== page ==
The hottest trend in the fashion world right now isn’t a thigh gap or symmetrical face – it’s having a voice and using it. So many aspects of our society have changed this past decade, and with models being expected to not only have perfect looks, but a well-informed opinion too, it’s an interesting cultural shift to observe and discuss.
In the age of social media, public figures are given a platform for direct communication with the outside world – an opportunity that was rare a decade ago. Sure, models were able to have an opinion during the 90’s too, with Naomi Campbell and Cindy Crawford stating that they would rather go naked than wear fur. But other than that, political activism in the fashion industry was a rarity. Back then, those choosing to go against the status quo did so at the risk of ending their entire career. Today, being quiet at a time of political unrest is what might get you shunned. In fact, speaking out might make you even more sought after on the runways.
With this being said, an entire industry that’s built its legacy on oppressive ideas suddenly flipping the script and using political activism as cash crop is of course very problematic. I think we’re all curious to know whether feminist slogans on t-shirts and increased diversity on the catwalk is a fad trend or the new standard. *Fingers crossed for the latter.*
The way I see it, models represent a fantasised idea of women, so when models begin to be outspoken, empowered and informed, little girls are growing up in a world where the most celebrated, ideal women are, yes, unattainably pretty, but also loud and insubordinate.
In celebration of smart, outspoken fashion models, I have listed a handful of names we should all be acquainted with below!
British model Adwoa Aboah is an NBGA (and fashion industry) favourite, with a unique and beautiful look. Aboah is the founder of the feminist organisation Gurls Talk, an online platform featuring articles supporting female-focused dialogue and aiming to empower and celebrate girls without judgement or discrimination.
Cameron Russell is, according to some people, the person that spurred the activism trend among models. Her TED talk in 2013 seriously addressed issues in the fashion industry, stating that her success was part of a “legacy of gender and racial oppression”. Russell is also a UN advocate, Rainforest Alliance ambassador and was a vocal Democrat supporter during the 2016 Presidential election. Scroll down her Instagram feed and you’ll come across dozens of posts where Cameron has shared DMs from models sharing their experiences of sexism in the modelling industry, hashtagging each post with #MyJobShouldNotIncludeAbuse.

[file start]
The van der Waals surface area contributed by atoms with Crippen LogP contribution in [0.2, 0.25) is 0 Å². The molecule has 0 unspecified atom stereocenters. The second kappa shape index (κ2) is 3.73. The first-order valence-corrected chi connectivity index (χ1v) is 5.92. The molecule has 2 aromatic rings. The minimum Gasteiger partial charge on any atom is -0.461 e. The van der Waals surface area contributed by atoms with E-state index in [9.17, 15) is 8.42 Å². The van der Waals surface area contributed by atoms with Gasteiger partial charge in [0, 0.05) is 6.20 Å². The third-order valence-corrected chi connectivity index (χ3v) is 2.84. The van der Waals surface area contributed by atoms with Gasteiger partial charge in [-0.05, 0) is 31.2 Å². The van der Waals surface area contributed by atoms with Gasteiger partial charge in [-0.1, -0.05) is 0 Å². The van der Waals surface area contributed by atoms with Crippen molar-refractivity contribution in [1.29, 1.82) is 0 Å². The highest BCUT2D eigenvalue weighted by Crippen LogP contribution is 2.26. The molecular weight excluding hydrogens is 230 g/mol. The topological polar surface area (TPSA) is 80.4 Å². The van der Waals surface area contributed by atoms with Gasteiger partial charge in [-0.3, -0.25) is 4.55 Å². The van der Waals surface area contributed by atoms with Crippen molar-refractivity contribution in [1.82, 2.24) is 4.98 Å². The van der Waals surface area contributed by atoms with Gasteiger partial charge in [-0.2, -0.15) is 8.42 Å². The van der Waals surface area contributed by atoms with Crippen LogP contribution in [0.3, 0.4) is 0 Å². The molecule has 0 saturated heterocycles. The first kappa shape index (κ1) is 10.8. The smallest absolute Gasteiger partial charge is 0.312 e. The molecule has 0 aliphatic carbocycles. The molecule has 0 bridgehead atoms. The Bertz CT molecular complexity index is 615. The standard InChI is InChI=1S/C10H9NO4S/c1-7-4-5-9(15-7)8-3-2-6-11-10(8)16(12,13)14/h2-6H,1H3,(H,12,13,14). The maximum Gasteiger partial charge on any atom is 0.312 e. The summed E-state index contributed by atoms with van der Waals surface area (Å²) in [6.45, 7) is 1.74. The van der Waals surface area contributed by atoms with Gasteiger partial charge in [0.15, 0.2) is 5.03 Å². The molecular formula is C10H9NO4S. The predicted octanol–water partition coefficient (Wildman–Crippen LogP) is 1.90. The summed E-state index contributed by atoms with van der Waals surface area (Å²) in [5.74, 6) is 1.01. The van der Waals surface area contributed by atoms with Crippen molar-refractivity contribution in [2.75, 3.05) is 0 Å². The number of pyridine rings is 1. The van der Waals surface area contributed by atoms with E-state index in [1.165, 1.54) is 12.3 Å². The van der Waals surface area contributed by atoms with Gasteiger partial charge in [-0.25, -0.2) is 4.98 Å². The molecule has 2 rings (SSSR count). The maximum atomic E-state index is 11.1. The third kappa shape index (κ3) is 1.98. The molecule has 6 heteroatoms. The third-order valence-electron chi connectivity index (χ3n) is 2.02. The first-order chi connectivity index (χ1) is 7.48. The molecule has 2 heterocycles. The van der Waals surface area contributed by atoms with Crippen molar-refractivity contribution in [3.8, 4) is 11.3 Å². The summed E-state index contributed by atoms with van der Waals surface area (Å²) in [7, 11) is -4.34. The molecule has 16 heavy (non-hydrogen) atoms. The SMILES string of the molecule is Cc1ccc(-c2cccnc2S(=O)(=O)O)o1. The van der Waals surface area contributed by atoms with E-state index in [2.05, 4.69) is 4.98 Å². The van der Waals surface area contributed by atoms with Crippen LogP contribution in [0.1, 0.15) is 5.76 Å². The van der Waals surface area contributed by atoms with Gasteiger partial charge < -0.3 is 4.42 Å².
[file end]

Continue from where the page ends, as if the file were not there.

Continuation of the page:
The Fenty Beauty model Leomie Anderson is the founder of LAPP the female streewear brand and digital platform, aspiring to empower the 21st-century girl. She’s a business woman using her unique platform to do good and create something bigger than her already very big modelling career.
Kalvin Klein model Ebonee Davis drops some pretty major truth during her amazing TED talk, stating that “lack of value for black lives in the fashion industry is the same lack of value that leads to black people being gunned down in the street”. In an open letter to the industry about its biased casting practices, Davis writes: “It is no longer acceptable for us to revel in black culture with no regard for the struggles facing the black community.” Words that should honestly land her a cover of Vogue.
Winnie Harlow is the Toronto Native supermodel who, because of her vitiligo, has had to engage in the politics of the fashion industry when she’s painted as a victim of her skin condition, stating that “saying ‘brave’ to me about going outside and being confident in my skin implies that there’s a problem with my skin and I must need a pat on the back for being so confident for going outside looking like this.” She continues, “a change in the industry will come when using a model who is quote en quote plus size or skinny or has vitiligo isn’t a trend or a statement, it’s just using models.” Preach, Winnie!
by Michelle Hallstrom